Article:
High volumes of work in the family courts could mean judges, lawyers and staff may have to ‘cut corners or risk burnout’, the head of the Family Division has said.

In his first A View from the President’s Chambers newsletter since taking over from Sir James Munby, Sir Andrew McFarlane said: ‘In these highly pressured times I think that it is neither necessary nor healthy for the courts and the professionals to attempt to undertake business as usual.

‘For the time being some corners may have to be cut and some time limits exceeded. To attempt to do otherwise in a situation where the pressure is sustained, remorseless and relentless, is to risk the burnout of key and valued individuals in a system, which is already sparsely manned in terms of lawyers, court staff and judges.’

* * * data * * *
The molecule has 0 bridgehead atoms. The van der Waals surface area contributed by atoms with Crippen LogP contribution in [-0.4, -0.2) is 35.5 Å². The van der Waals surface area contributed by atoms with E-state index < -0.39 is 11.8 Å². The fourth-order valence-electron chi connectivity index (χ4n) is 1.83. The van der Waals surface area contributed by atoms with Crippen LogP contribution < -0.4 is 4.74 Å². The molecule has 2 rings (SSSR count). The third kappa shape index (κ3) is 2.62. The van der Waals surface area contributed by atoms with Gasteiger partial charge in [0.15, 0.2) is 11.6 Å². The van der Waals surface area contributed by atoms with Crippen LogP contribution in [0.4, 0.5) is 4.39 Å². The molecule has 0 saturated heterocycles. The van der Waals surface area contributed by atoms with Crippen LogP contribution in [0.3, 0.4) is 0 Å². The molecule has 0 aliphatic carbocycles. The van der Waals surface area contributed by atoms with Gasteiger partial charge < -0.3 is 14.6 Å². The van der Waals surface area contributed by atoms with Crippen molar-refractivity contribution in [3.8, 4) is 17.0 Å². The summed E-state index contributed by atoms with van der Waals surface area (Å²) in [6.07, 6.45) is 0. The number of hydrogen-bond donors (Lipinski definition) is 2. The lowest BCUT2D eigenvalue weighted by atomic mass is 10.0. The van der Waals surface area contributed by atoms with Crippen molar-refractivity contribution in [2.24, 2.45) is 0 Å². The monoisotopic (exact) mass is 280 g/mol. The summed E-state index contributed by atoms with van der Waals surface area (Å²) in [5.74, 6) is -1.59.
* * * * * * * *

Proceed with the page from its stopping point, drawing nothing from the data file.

He accepted that family lawyers and judges always ‘go the extra mile’ for the sake of the children concerned, but said he wanted to ‘acknowledge publicly that we are currently in a situation that cannot be accommodated simply by working beyond what can reasonably be expected every now and again’.

He recalled how the system under his predecessor had been ‘working flat out’ and stated that had been before the 25% workload increase in 2016/17.

‘My aim in now saying what I have is to give each of you, as the psychologists would say, “permission” to have a sensible discussion with each other and establish a dialogue between local professionals and the local judiciary in order to develop  sensible  parameters and  guidelines on what  can, and what  should  not, be expected from those appearing before and working in the courts.’